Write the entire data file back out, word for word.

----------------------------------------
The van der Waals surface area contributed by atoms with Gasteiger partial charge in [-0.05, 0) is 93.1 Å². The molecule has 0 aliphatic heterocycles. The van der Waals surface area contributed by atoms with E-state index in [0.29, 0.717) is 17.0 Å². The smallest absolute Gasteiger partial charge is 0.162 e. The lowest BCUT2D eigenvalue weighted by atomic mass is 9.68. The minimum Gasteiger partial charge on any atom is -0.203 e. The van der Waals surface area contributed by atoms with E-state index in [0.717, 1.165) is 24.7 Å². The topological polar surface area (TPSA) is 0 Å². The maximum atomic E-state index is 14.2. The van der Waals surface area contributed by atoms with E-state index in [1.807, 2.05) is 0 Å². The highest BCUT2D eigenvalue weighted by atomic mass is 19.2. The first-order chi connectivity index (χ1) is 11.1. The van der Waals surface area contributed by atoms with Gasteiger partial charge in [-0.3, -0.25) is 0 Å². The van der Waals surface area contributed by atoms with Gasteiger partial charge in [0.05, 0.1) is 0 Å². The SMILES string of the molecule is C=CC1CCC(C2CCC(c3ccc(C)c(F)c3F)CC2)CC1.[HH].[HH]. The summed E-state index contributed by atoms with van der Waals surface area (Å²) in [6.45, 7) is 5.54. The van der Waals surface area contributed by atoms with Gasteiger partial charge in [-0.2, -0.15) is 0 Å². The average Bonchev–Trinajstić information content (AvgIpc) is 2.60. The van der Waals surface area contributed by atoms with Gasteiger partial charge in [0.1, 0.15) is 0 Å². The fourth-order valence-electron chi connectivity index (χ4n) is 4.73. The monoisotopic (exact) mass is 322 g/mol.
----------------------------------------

The van der Waals surface area contributed by atoms with Gasteiger partial charge in [-0.05, 0) is 93.1 Å². The molecule has 0 aliphatic heterocycles. The van der Waals surface area contributed by atoms with E-state index in [0.29, 0.717) is 17.0 Å². The smallest absolute Gasteiger partial charge is 0.162 e. The lowest BCUT2D eigenvalue weighted by atomic mass is 9.68. The minimum Gasteiger partial charge on any atom is -0.203 e. The van der Waals surface area contributed by atoms with E-state index in [0.717, 1.165) is 24.7 Å². The topological polar surface area (TPSA) is 0 Å². The maximum atomic E-state index is 14.2. The van der Waals surface area contributed by atoms with E-state index in [1.807, 2.05) is 0 Å². The highest BCUT2D eigenvalue weighted by atomic mass is 19.2. The first-order chi connectivity index (χ1) is 11.1. The van der Waals surface area contributed by atoms with Gasteiger partial charge in [-0.3, -0.25) is 0 Å². The van der Waals surface area contributed by atoms with Gasteiger partial charge in [0.05, 0.1) is 0 Å². The SMILES string of the molecule is C=CC1CCC(C2CCC(c3ccc(C)c(F)c3F)CC2)CC1.[HH].[HH]. The summed E-state index contributed by atoms with van der Waals surface area (Å²) in [6.45, 7) is 5.54. The van der Waals surface area contributed by atoms with Gasteiger partial charge in [-0.2, -0.15) is 0 Å². The average Bonchev–Trinajstić information content (AvgIpc) is 2.60. The van der Waals surface area contributed by atoms with Gasteiger partial charge in [0.1, 0.15) is 0 Å². The fourth-order valence-electron chi connectivity index (χ4n) is 4.73. The monoisotopic (exact) mass is 322 g/mol.